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Bans for racism should match those for betting offences – Anton Ferdinand



Bans for discriminatory abuse should at least match the sanctions imposed for betting offences, Anton Ferdinand has said.

The former QPR and West Ham defender, who was racially abused by Chelsea captain John Terry during a Premier League match in 2011, challenged the game’s authorities to act tougher on discrimination, not just talk tougher.

He also said the game’s executives should be the ones to instigate player walk-offs where there are instances of racism, rather than leave it to the players themselves.

John Terry, centre right, was found guilty by the FA of racially abusing Anton Ferdinand (Nick Potts/PA)

Ferdinand, who was speaking at an event at Wembley to mark the 30th anniversary since the launch of anti-discrimination group Kick It Out, said: “Football as a whole is very good at saying ‘all forms of discrimination are top of our list to eradicate’. But the actions don’t match the words.

“How can it be at the top of the list to eradicate, but you can get an 18-month ban for betting and a four-match ban for racism or other forms of discrimination?”

Four matches was the length of the ban Terry served in 2012 after the Football Association found he had abused Ferdinand, even though a criminal court had cleared Terry of the same offence.

In contrast, Brentford forward Ivan Toney was banned for eight months in May for breaches of FA betting rules.

Asked whether racism bans should be at least that long, Ferdinand said: “It should be around that. On the simple basis that if it’s the number one thing to eradicate, how do you eradicate things? There has to be a strong deterrent.

Ivan Toney

Ivan Toney is serving an eight-month ban for gambling offences (John Walton/PA)

“Right now there’s no accountability. A fan got banned for a long time (referring to a three-year ban issued to a Chelsea supporter for racially abusing Tottenham forward Son Heung-min). Is three years going to stop someone doing it? It might make them think, but is it going to stop them? No, I don’t think it will. If all of a sudden they can’t go and watch their beloved team again, they’re going to do more than think.”

Asked if he meant life bans for fans, Ferdinand added: “If it’s the top of your list (to eradicate), why wouldn’t it be?”

He also called for greater leadership from football authority executives when it comes to taking a stand against discrimination.

Ferdinand said he had met with FA chief executive Mark Bullingham to discuss the issue.

“As a player, if someone racially abuses us we’re not walking off the pitch. It’s not in us to do that,” he said.

“We’re paid competitors. The thought process is: ‘If I walk off, they’ve won. This is what they want. They want me to walk off’.

Mark Bullingham at the AGM of the IFAB

Ferdinand called for Mark Bullingham and the FA to take the lead on player walk-offs (Aaron Chown/PA)

“I’m not saying it’s right, I’m just saying it’s the way we’re wired as footballers. To take that away, it can’t be just the player’s decision to walk off the pitch.

“You can’t abuse the frameworks of an organisation, but you can abuse a player. I’m telling you now, if I’m in that changing room here at Wembley and Gareth Southgate’s going ‘Who wants to walk off?’ I’m not putting my hand up because I know what’s coming.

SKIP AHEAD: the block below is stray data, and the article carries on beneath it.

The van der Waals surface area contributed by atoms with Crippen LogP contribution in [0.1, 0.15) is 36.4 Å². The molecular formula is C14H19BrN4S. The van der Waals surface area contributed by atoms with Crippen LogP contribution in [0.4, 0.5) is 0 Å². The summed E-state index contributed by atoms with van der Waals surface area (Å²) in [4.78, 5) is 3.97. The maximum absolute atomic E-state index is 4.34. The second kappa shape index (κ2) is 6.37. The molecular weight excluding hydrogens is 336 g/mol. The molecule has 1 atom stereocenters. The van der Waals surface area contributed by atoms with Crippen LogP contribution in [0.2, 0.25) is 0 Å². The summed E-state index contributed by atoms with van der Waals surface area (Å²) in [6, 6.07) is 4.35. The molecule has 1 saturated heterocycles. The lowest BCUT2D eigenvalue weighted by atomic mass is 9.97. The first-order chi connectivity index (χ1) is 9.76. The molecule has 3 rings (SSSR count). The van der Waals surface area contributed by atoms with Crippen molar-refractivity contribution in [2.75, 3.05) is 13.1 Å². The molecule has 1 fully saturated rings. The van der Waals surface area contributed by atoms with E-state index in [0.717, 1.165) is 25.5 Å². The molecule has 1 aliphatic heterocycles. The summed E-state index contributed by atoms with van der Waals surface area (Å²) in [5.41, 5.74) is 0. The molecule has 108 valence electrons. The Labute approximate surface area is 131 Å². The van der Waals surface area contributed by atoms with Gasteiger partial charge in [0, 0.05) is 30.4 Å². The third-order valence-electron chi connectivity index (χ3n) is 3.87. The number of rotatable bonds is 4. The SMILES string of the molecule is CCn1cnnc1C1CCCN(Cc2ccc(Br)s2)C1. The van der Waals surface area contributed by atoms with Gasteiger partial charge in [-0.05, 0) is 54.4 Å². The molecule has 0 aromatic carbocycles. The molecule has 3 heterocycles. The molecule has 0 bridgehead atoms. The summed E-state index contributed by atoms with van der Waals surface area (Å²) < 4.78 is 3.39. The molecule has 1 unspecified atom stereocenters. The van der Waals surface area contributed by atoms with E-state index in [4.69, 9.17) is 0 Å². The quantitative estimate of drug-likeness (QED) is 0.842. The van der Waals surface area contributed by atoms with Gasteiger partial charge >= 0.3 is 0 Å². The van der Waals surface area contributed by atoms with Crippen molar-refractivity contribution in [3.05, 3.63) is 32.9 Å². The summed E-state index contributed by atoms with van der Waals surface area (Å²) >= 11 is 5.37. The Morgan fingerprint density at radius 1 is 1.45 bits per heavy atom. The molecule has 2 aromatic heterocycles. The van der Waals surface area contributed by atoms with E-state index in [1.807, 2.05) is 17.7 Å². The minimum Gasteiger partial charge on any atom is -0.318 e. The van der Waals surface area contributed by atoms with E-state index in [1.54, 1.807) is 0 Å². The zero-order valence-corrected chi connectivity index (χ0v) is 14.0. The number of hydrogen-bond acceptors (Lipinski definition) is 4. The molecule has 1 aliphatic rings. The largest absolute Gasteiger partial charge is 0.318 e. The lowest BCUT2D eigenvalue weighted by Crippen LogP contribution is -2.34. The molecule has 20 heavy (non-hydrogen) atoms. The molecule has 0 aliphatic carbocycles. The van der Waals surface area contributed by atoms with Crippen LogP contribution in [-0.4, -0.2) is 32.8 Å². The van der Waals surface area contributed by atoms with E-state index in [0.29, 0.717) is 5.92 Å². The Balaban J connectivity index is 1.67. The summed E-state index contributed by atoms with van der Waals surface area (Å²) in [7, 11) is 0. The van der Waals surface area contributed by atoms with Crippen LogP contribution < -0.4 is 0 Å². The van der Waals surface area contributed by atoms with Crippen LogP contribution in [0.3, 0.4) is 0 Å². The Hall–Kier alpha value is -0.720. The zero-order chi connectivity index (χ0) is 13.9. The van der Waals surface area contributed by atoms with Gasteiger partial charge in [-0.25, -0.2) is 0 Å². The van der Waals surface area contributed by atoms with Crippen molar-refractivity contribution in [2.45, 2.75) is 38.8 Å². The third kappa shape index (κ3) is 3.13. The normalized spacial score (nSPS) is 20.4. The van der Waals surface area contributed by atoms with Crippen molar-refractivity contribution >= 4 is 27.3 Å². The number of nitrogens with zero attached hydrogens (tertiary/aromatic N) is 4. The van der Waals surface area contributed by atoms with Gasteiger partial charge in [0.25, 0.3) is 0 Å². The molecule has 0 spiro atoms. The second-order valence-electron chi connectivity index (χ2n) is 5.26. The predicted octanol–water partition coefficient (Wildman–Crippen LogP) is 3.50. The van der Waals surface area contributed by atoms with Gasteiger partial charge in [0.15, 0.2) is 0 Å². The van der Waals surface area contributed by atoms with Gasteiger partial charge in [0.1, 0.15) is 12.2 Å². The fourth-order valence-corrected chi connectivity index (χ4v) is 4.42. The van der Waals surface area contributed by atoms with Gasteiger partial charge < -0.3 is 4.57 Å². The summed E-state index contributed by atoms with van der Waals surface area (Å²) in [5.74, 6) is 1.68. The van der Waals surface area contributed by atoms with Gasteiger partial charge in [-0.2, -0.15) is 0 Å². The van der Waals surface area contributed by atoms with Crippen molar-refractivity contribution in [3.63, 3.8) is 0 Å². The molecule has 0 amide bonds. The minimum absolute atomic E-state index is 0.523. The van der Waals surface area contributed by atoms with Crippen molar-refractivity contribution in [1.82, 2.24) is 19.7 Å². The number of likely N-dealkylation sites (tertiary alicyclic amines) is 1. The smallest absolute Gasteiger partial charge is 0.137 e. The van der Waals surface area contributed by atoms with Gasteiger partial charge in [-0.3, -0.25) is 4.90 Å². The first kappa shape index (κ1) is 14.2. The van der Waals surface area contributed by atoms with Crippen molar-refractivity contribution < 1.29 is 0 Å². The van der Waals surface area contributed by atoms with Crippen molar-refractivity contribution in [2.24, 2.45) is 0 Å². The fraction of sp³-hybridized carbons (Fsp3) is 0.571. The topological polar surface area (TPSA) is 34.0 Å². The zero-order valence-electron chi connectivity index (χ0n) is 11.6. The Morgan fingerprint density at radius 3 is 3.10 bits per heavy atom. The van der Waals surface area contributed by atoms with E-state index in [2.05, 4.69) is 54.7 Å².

“(The media) are going to find out who said they didn’t want to go out on the pitch, and what’s going to happen to that person? They’re going to get abused. Fact.

“Whereas if Mark Bullingham goes in the dressing room and goes ‘Gareth, the players aren’t going on and we as the FA are going to make a statement that says we drew the players off, it was nothing to do with the players’ – that’s when we’ll start to see change.”

Kick It Out published an Impact Report to mark its anniversary, which highlighted both the improvements over the last three decades and the challenges that still lie ahead.

Kick It Out chief executive Tony Burnett speaks at the organisation’s 30th anniversary event

Tony Burnett said the idea of football as a meritocracy is merely a ‘comforting lie’ (Steven Paston/PA)

While 73 per cent of the more than 2,500 football fans surveyed for the report felt football was now more inclusive, even higher numbers remain concerned about the impact of online abuse on inclusivity and say more needs to be done to tackle discriminatory abuse in stadiums towards players and fans.

Kick It Out chief executive Tony Burnett said the organisation is determined to tackle under-representation issues in the game, which first requires football to commit to providing transparent workforce data.

Burnett said it was a “comforting lie” that society and football told itself that it was a meritocracy.

Burnett and Kick It Out chair Sanjay Bhandari both spoke too about the importance of simplifying the process for reporting discrimination.

Bhandari said there are currently more than 200 ways in which an incident of discrimination could be reported, and the Impact Report found only 18 per cent of fans who witnessed discrimination reported it.

Despite the positive findings on inclusivity, Burnett said far more needs to be done to improve the culture.

“It means having robust systems in place within football so that victims of discrimination are able to speak up and to feel supported appropriately,” he told delegates at Wembley.

“It means having robust processes in place to ensure perpetrators are dealt with and not simply moved aside to continue spreading hate, no matter their status or their track record of success. A bully is a bully. A homophobe is a homophobe. And they should have no place in our game.”

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